— Vanity Fair national writer Todd Purdum tells Terry Gross why Republican strategists fear Sarah Palin.

  2. sarah palin

    todd purdum

    vanity fair

  1. We’re in a period of incredible volatility. The last time our country went through a period like this, you could argue, was in the years after World War II, when between 1946 and 1952, the House changed hands repeatedly. …But I think it means the public’s impatient, the public’s worried, the public’s lurching a little bit from side to side saying ‘We’ll take a chance on you. No. We don’t like what you’ve done. We’ll take a chance on the other guy.’ And I think what it means in the short-term is it’s a very cautionary tale for John Boehner and the Republicans and I think John Boehner’s well aware of this. They have to be very careful with how they handle their majority or they’ll lose it.

    — Todd Purdum on the massive changes taking place in American politics

  2. todd purdum

    election

    john boehner

    republicans

    vanity fair

    terry gross

    npr

  1. Vanity Fair writer Todd Purdum on the likely House majority leader, John Boehner: “I think John Boehner knows very well, because of his own experience,  that it’s one thing to get a majority … [but] it’s very, very hard to  retain a majority if all you do is say no. And I think he and the  advisers around him know they have to put something in front of the  House and in front of the American people that they can be for, as  opposed to just being against.” View in High-Res

    Vanity Fair writer Todd Purdum on the likely House majority leader, John Boehner: “I think John Boehner knows very well, because of his own experience, that it’s one thing to get a majority … [but] it’s very, very hard to retain a majority if all you do is say no. And I think he and the advisers around him know they have to put something in front of the House and in front of the American people that they can be for, as opposed to just being against.”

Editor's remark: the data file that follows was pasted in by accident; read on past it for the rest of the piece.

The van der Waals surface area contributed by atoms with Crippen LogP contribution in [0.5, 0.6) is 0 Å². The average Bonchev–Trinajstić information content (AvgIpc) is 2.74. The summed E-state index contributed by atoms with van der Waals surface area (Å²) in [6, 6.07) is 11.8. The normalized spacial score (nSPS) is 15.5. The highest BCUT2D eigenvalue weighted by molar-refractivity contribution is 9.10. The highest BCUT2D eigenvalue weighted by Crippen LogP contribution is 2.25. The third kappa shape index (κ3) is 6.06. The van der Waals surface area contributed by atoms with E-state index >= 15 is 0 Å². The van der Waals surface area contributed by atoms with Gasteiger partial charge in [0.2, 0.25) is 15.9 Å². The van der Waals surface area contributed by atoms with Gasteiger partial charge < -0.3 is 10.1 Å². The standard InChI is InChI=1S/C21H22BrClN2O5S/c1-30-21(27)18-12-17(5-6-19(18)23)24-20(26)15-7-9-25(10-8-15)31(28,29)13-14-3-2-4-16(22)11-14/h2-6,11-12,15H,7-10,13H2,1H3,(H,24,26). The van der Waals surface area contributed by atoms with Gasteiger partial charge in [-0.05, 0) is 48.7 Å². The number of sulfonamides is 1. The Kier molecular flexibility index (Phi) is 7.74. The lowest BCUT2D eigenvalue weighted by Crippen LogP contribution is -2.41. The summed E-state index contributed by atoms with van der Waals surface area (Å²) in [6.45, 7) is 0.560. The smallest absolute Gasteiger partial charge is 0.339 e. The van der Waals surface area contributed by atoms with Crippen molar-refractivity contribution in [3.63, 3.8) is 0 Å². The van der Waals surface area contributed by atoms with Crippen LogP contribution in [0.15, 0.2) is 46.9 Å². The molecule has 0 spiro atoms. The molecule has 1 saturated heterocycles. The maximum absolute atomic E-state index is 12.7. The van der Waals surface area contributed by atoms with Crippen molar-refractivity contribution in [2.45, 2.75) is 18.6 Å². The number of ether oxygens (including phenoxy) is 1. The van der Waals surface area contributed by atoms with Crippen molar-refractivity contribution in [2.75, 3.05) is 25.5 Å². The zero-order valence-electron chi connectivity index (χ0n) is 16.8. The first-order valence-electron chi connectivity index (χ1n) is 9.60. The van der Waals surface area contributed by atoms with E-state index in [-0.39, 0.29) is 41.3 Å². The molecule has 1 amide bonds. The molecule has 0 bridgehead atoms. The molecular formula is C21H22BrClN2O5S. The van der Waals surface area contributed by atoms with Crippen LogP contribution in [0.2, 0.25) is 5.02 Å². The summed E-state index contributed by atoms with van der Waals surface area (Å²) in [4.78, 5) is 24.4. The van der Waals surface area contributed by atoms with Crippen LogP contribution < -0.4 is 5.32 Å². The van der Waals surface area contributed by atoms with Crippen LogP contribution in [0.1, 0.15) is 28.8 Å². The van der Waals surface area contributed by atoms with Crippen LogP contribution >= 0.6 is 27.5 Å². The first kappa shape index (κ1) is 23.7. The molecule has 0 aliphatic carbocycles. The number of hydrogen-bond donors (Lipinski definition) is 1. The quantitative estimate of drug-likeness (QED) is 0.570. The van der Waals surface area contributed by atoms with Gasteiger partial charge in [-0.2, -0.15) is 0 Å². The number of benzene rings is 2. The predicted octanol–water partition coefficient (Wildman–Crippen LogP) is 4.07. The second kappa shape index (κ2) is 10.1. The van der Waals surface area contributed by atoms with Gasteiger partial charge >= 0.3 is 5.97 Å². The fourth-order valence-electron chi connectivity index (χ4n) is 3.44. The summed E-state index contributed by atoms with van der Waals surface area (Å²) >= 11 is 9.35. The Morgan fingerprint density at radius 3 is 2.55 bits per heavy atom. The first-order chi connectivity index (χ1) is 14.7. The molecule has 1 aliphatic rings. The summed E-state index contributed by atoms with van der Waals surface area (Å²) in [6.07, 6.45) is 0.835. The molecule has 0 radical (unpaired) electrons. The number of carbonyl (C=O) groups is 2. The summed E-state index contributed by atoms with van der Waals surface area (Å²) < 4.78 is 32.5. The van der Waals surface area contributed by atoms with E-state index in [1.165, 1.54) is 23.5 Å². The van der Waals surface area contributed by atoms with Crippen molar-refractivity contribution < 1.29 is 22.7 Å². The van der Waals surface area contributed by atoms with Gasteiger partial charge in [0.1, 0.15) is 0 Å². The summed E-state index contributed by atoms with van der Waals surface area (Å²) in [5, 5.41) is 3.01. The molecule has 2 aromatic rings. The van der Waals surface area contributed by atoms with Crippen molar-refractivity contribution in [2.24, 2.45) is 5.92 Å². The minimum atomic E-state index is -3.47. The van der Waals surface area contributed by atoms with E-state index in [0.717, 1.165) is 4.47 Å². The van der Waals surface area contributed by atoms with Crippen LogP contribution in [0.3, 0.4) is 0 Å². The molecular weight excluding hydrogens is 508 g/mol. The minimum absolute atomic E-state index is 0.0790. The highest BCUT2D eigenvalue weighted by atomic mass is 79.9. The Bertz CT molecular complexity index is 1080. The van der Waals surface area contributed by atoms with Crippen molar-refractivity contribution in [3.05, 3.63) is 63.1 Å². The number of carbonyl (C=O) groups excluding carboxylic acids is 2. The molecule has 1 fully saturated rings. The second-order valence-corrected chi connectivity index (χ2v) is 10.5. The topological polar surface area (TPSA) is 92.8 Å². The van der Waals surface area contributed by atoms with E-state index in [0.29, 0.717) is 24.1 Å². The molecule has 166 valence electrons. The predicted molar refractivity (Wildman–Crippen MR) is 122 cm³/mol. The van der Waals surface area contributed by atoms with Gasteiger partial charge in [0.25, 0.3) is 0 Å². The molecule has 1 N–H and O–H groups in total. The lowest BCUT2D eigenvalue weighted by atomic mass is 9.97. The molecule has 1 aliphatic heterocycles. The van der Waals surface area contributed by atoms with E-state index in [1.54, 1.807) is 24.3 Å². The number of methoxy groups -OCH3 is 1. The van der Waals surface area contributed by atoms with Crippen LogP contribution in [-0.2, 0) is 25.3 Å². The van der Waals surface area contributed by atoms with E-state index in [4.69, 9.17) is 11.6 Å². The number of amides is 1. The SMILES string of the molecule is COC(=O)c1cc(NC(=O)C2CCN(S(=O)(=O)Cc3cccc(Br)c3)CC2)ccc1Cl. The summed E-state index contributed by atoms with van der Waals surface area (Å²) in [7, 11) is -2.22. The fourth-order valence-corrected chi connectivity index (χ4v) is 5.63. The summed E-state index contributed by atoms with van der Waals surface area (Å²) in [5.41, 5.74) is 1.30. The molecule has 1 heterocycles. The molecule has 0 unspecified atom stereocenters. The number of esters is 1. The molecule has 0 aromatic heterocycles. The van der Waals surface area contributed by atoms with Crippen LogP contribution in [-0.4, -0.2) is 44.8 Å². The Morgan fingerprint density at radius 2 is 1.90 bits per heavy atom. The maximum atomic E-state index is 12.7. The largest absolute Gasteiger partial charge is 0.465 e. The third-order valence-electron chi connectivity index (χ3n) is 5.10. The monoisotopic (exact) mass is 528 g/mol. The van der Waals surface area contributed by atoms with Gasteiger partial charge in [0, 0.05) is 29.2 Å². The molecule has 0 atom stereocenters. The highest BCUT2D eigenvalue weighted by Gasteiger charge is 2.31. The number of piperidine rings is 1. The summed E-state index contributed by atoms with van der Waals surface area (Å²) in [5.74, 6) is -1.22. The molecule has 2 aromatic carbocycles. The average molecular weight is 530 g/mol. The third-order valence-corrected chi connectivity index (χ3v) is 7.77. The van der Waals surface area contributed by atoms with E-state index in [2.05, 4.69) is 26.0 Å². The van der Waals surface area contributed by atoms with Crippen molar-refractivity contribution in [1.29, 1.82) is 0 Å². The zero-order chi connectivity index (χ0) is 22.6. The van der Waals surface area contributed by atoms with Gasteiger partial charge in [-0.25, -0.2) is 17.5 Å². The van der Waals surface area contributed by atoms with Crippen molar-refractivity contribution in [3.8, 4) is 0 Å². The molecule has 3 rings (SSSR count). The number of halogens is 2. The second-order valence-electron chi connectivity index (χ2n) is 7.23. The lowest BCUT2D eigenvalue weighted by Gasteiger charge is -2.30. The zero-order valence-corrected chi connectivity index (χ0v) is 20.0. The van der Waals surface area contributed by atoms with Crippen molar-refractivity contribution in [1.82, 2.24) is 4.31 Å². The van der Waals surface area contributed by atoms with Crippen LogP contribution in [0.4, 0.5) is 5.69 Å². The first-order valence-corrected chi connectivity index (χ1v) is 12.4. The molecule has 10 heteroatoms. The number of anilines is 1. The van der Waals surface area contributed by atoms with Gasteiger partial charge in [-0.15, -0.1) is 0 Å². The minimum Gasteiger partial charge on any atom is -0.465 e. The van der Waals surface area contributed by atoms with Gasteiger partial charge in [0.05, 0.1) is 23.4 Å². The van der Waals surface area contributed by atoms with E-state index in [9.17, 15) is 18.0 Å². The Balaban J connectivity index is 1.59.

2. john boehner

    todd purdum

    vanity fair

    election

    2010

    terry gross

    npr

  1. I think Sarah Palin, as Oscar Wilde once said, ‘is the kind of thing you like if you like that sort of thing.’ She is incredibly polarizing. And the people who like her, love her to death. And the people who can’t stand her, really can’t stand her. And I think she has to be used very carefully as a surrogate and as an influence in politics — and as we’ve seen in the last week or two, there’s been a lot of buzz about how members of what’s left of the Republican establishment are actually quite nervous about Governor Palin because they think she could run for president. They think it’s possible that she could win a few primaries or even the nomination and I think most Republicans would think that would be an absolute disaster for their party.

    — Vanity Fair national editor Todd Purdum, on the polarization and influence of Sarah Palin.

  2. sarah palin

    todd purdum

    vanity fair